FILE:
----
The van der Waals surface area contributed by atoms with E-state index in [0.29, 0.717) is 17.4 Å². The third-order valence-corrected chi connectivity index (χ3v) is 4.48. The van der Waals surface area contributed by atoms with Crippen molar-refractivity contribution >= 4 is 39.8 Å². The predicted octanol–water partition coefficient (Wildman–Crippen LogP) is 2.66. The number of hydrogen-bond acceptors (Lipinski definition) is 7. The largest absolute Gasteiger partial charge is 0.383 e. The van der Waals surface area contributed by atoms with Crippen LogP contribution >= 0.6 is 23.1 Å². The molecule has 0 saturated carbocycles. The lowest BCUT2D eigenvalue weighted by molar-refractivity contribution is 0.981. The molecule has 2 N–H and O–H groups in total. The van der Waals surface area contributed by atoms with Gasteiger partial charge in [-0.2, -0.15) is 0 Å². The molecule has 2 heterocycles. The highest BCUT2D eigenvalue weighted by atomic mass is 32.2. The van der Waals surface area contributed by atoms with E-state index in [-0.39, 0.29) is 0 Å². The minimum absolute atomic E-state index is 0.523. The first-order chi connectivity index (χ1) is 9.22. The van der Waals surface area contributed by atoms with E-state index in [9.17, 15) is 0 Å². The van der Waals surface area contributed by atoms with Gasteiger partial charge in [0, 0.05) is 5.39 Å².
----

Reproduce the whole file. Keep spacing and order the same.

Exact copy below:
The van der Waals surface area contributed by atoms with E-state index in [0.29, 0.717) is 17.4 Å². The third-order valence-corrected chi connectivity index (χ3v) is 4.48. The van der Waals surface area contributed by atoms with Crippen molar-refractivity contribution >= 4 is 39.8 Å². The predicted octanol–water partition coefficient (Wildman–Crippen LogP) is 2.66. The number of hydrogen-bond acceptors (Lipinski definition) is 7. The largest absolute Gasteiger partial charge is 0.383 e. The van der Waals surface area contributed by atoms with Crippen LogP contribution >= 0.6 is 23.1 Å². The molecule has 0 saturated carbocycles. The lowest BCUT2D eigenvalue weighted by molar-refractivity contribution is 0.981. The molecule has 2 N–H and O–H groups in total. The van der Waals surface area contributed by atoms with Gasteiger partial charge in [-0.2, -0.15) is 0 Å². The molecule has 2 heterocycles. The highest BCUT2D eigenvalue weighted by atomic mass is 32.2. The van der Waals surface area contributed by atoms with E-state index in [-0.39, 0.29) is 0 Å². The minimum absolute atomic E-state index is 0.523. The first-order chi connectivity index (χ1) is 9.22. The van der Waals surface area contributed by atoms with E-state index in [9.17, 15) is 0 Å². The van der Waals surface area contributed by atoms with Gasteiger partial charge in [0, 0.05) is 5.39 Å².